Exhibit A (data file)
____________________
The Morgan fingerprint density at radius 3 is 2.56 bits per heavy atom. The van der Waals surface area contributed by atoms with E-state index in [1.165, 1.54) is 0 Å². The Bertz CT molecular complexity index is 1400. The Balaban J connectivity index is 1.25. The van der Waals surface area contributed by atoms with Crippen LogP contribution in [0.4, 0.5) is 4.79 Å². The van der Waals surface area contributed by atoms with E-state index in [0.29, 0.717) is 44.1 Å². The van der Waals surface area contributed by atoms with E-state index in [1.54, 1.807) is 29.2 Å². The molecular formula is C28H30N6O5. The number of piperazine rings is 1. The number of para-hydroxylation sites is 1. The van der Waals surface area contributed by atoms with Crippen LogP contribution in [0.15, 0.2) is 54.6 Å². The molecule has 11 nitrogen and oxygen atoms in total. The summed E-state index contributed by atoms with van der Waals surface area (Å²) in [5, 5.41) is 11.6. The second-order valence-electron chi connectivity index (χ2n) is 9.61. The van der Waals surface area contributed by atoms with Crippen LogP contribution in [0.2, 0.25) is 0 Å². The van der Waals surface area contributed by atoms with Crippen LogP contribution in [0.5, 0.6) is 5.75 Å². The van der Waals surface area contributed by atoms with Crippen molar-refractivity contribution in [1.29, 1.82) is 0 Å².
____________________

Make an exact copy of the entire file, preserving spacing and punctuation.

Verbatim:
The Morgan fingerprint density at radius 3 is 2.56 bits per heavy atom. The van der Waals surface area contributed by atoms with E-state index in [1.165, 1.54) is 0 Å². The Bertz CT molecular complexity index is 1400. The Balaban J connectivity index is 1.25. The van der Waals surface area contributed by atoms with Crippen LogP contribution in [0.4, 0.5) is 4.79 Å². The van der Waals surface area contributed by atoms with E-state index in [0.29, 0.717) is 44.1 Å². The van der Waals surface area contributed by atoms with E-state index in [1.54, 1.807) is 29.2 Å². The molecular formula is C28H30N6O5. The number of piperazine rings is 1. The number of para-hydroxylation sites is 1. The van der Waals surface area contributed by atoms with Crippen LogP contribution in [0.15, 0.2) is 54.6 Å². The molecule has 11 nitrogen and oxygen atoms in total. The summed E-state index contributed by atoms with van der Waals surface area (Å²) in [5, 5.41) is 11.6. The second-order valence-electron chi connectivity index (χ2n) is 9.61. The van der Waals surface area contributed by atoms with Crippen LogP contribution in [0.2, 0.25) is 0 Å². The van der Waals surface area contributed by atoms with Crippen LogP contribution in [0.5, 0.6) is 5.75 Å². The van der Waals surface area contributed by atoms with Crippen molar-refractivity contribution in [1.29, 1.82) is 0 Å².